So… pop your popcorn, mix your martini (that’ll be Gordon’s gin), and grab your broccoli: it’s time to rank every James Bond film to date, or my name isn’t…..  >Revs engine and speeds away.

27. Moonraker (1979)

Oof, Moonraker. I’ll say that if a James Bond film involves “going to space,” it automatically jumps the shark for me. I don’t know why this particular detail is a dealbreaker, but it is. And Moonraker, in which Roger Moore’s James Bond goes to space to destroy Hugo Drax’s moon-base-for-the-master-race, doesn’t have its feet on the ground enough for me. And that’s before the-zero gravity sex.

26. Octopussy (1983)

Okay, I do think it’s really awesome to feature a lady criminal mastermind, not just a sexy double-agent-henchwoman to a male bad guy. Villainy (especially in the Bond franchise) is a real boy’s club, and I appreciate evil genius Octopussy’s breaking the glass ceiling for independent bad girls everywhere. That being said….

25. Casino Royale (1967)

I never know quite what to do with this spoofy, confusing standalone film, which is the favorite of CrimeReads editor Molly Odintz, for some reason. David Niven plays James Bond, but so does everybody else! I mean this literally. Six others (Peter Sellers’s Evelyn Tremble, Ursula Andress’s Vesper Lynd, Barbara Bouchet’s Miss Moneypenny, Joanna Pettet’s Mata Bond [his daughter with Mata Hari, evidently?] and two others, are also pretending to be “James Bond.”) Orson Welles is Le Chiffre, Woody Allen is Bond’s nephew Jimmy Bond (who is also a bad guy), and it’s also got Charles Boyer, Deborah Kerr, Jean-Paul Belmondo, William Holden, George Raft, Jacqueline Bisset, and John Huston. What it is, really, is a large party rather than a movie. Try fashioning an ensemble spy story out of the last rager you went to, and you’ll see why this movie isn’t so hot.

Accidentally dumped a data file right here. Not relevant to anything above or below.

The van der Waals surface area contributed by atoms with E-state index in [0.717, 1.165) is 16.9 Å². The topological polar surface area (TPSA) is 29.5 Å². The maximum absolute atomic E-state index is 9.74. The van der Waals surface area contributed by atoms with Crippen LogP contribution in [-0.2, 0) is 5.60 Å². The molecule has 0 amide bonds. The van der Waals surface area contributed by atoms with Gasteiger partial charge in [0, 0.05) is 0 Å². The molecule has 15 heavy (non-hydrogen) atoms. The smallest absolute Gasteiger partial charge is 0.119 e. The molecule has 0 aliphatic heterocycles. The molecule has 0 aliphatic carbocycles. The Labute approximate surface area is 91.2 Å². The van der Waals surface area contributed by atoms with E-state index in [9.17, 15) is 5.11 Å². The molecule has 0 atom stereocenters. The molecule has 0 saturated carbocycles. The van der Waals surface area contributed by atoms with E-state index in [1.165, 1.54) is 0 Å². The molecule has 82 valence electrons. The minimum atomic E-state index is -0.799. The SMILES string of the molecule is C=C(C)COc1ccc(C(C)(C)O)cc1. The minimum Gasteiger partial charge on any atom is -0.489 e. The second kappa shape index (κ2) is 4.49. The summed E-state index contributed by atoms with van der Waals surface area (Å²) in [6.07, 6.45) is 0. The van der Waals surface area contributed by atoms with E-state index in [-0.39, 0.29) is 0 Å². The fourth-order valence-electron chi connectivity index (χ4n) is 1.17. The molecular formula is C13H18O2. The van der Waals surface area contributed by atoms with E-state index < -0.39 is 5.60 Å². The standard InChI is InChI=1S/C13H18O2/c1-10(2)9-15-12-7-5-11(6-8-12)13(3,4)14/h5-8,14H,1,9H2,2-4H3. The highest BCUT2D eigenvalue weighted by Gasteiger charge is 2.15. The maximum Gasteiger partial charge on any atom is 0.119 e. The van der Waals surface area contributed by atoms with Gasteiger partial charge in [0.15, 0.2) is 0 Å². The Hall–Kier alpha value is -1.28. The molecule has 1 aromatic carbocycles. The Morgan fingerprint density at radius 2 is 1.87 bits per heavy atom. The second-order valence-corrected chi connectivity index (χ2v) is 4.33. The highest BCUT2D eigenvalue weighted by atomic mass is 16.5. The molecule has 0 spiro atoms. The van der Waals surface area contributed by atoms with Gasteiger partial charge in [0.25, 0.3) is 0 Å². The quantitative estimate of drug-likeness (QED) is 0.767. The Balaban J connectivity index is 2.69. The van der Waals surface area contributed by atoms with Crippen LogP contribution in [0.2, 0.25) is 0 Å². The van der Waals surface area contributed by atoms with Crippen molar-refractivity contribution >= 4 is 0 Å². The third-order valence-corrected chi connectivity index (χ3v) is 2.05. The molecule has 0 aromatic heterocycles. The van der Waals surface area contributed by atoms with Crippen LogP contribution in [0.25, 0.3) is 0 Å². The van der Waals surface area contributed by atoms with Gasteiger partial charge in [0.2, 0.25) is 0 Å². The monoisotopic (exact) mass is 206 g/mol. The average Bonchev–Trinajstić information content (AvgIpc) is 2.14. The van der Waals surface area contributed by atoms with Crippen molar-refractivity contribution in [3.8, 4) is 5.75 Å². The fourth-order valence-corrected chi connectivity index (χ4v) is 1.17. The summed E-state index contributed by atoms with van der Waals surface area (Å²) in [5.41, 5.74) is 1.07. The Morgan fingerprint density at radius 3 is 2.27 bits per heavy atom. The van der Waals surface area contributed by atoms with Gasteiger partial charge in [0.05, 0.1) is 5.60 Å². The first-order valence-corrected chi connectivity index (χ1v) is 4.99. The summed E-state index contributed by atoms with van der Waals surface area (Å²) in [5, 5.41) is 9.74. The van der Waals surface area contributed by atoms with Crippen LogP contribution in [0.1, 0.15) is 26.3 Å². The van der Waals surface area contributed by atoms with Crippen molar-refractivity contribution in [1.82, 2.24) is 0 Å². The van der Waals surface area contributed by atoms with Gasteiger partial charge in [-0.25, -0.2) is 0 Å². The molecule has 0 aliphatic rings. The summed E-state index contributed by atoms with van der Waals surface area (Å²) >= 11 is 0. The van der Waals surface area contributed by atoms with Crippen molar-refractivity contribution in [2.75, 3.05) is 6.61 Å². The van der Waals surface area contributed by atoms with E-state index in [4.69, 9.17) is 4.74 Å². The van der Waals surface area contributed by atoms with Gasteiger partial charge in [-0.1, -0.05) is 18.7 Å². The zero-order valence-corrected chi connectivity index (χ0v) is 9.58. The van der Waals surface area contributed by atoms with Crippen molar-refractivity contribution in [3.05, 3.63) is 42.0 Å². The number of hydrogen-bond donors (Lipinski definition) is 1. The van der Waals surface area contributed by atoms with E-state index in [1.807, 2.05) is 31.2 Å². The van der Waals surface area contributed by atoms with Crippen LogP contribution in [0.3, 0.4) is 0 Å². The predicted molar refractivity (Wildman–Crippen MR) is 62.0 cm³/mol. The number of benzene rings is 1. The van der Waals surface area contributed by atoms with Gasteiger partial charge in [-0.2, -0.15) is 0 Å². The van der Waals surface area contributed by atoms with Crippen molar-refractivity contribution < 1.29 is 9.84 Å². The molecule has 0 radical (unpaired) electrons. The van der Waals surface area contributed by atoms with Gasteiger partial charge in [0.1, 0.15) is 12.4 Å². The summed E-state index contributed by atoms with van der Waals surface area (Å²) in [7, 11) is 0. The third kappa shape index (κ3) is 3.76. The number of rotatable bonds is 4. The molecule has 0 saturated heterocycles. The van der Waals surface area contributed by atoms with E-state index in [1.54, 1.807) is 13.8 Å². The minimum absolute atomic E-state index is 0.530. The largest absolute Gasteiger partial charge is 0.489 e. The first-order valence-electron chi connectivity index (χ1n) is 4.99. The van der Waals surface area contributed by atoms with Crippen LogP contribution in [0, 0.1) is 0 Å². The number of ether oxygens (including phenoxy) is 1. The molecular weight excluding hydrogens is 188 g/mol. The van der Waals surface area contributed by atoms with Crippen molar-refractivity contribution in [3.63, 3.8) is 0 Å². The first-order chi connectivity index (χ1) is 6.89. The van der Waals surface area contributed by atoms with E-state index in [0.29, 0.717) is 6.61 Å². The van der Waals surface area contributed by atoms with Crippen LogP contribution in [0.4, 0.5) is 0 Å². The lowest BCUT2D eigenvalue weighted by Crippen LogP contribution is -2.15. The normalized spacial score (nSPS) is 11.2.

24. Live and Let Die (1973)

Besides that one of its chase scenes will forever terrify you of riding in double-decker buses, let me remind you that Live and Let Die is actually a bit racist! Maybe you thought this would be one of the good Roger Moore Bond movies because it’s got that killer theme song from Wings, but actually the movie is about a local Harlem Drug lord who is also a corrupt Caribbean dictator (played by the Great Yaphet Kotto) who uses the Islanders’ fear of the occult to gain control of the island. He teams up with a voodoo priest to scare them while he harvests the local poppy fields. And the white, male, English intelligence operative is going to save the day in the Colonial setting? Excuse me, I’ll just be over here, banging my head against the wall.

23. Die Another Day (2002)

Why is Die Another Day, the final Pierce Brosnan Bond film, so low on this list? Well, let’s ask the INVISIBLE CAR, why don’t we?